I don’t care who Iowa Republicans nominate, the general election campaign will be about one thing and one thing only, the job Chet Culver has done as the state’s Governor. Deeth is 100% right about one thing: people’s rage is always targeted to the person at the top. So if we are still dealing with huge budget deficits, unbalanced budgets, additional budget cuts, a bad economy, and a high unemployment rate, Governor Culver is going to have to deal with it.
The piss poor condition of our state is Chet Culver’s unpopular war so to speak. What should disturb Democrats like Deeth is Culver’s insistence that everything is hunky-dory. It’s not. People are hurting all across Iowa, and Culver’s agenda will make it worse.
I don’t give a rip who Culver brings in to turn things around politically. The hole Culver has dug is just too vast. I doubt that there is any chance he can manage to get himself out of it before next November.
If Republican primary voters believe Culver will lose no matter what, they may as well nominate Vander Plaats. He’s the most familiar candidate, and he says things they want to hear. He will stop gay marriage on day one as governor by issuing an executive order. He promises that Republicans can win in Iowa again by embracing “bold-color conservatism.”
Who in the Republican field will dare to point out that Culver brings a lot of advantages to this race and might not be so easy to beat?
Some Republicans have argued that same-sex marriage can’t be overturned by executive order, but they’ll need to make this case a lot more forcefully to bring down Vander Plaats in the primary. It’s not going to cut it to say an executive order would be a waste of time or lead to a dead end legally. Vander Plaats claims,
”I’ve got constitutional lawyers that back me up,” he said.
When asked to identify them, he named former Arkansas Gov. Mike Huckabee, former U.S. House Speaker Newt Gingrich of Georgia and Herb Titus, a Virginia attorney. He did not name any Iowans.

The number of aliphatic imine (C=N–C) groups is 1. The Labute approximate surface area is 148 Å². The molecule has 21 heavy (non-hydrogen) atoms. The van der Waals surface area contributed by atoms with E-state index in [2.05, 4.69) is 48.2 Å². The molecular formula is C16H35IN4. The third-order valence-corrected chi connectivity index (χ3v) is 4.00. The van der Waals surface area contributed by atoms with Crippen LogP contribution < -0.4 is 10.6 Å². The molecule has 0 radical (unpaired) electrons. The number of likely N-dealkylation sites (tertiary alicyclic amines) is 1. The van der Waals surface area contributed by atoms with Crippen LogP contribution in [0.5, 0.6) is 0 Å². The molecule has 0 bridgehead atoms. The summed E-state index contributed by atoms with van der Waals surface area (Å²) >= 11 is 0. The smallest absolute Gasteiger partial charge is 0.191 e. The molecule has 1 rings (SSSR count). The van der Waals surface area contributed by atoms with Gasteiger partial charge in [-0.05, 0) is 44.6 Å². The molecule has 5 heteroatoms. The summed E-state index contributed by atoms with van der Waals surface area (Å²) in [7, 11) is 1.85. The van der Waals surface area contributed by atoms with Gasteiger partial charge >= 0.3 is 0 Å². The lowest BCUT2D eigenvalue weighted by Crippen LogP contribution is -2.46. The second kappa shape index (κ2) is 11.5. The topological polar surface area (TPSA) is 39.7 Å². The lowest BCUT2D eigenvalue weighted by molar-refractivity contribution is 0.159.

”My belief is that marriage is clearly reserved for one man and one woman,” he said. ”I believe government grew out of marriage. Marriage didn’t grow out of government.”
For the record: Huckabee and Gingrich are not attorneys. Herb Titus was the Constitution Party’s vice presidential candidate in 1996. Most legal scholars reject the idea that a governor can overturn a Supreme Court ruling, although Titus is renowned among conservative Christians who make Steve King look reasonable by comparison.
Like I said, Vander Plaats is telling socially conservative Republicans what they want to hear. They don’t like gay marriage, and he can put a stop to it. He’s so confident that this is a winning message that he told Jeff Charis-Carlson of the Iowa City Press-Citizen, “I’m betting my whole campaign on that executive order.”
To cut into Vander Plaats’ early lead, someone needs to tell Republican voters hard truths. Culver is not as vulnerable as some people suggest and could win against the wrong GOP candidate. By his own admission, Vander Plaats would provoke a constitutional crisis by issuing an executive order to halt same-sex marriages.
Share any thoughts about the governor’s race in this thread.
UPDATE: The Iowa Republican published these results on Thursday:
Question: If the elections for Governor were held today, and the candidates were Bob Vander Plaats and Chet Culver, who would you vote for between Bob Vander Plaats, the Republican candidate and Chet Culver, the Democratic candidate?
Chet Culver: 48%
Vander Plaats: 39%
Neither/Won’t Vote: 3%
Don’t Know: 10%
Question: If the elections for Governor were held today, and the candidates were Chris Rants and Chet Culver, who would you vote for between Chris Rants, the Republican candidate and Chet Culver, the Democratic candidate?
Chet Culver: 46%
Chris Rants: 36%
Neither/Won’t Vote: 3%
Don’t Know: 13%
It looks like Culver is about 10 points ahead of a generic R candidate. As an incumbent, you’d always like to be above 50 percent, but Culver is in a stronger position than many other incumbent governors.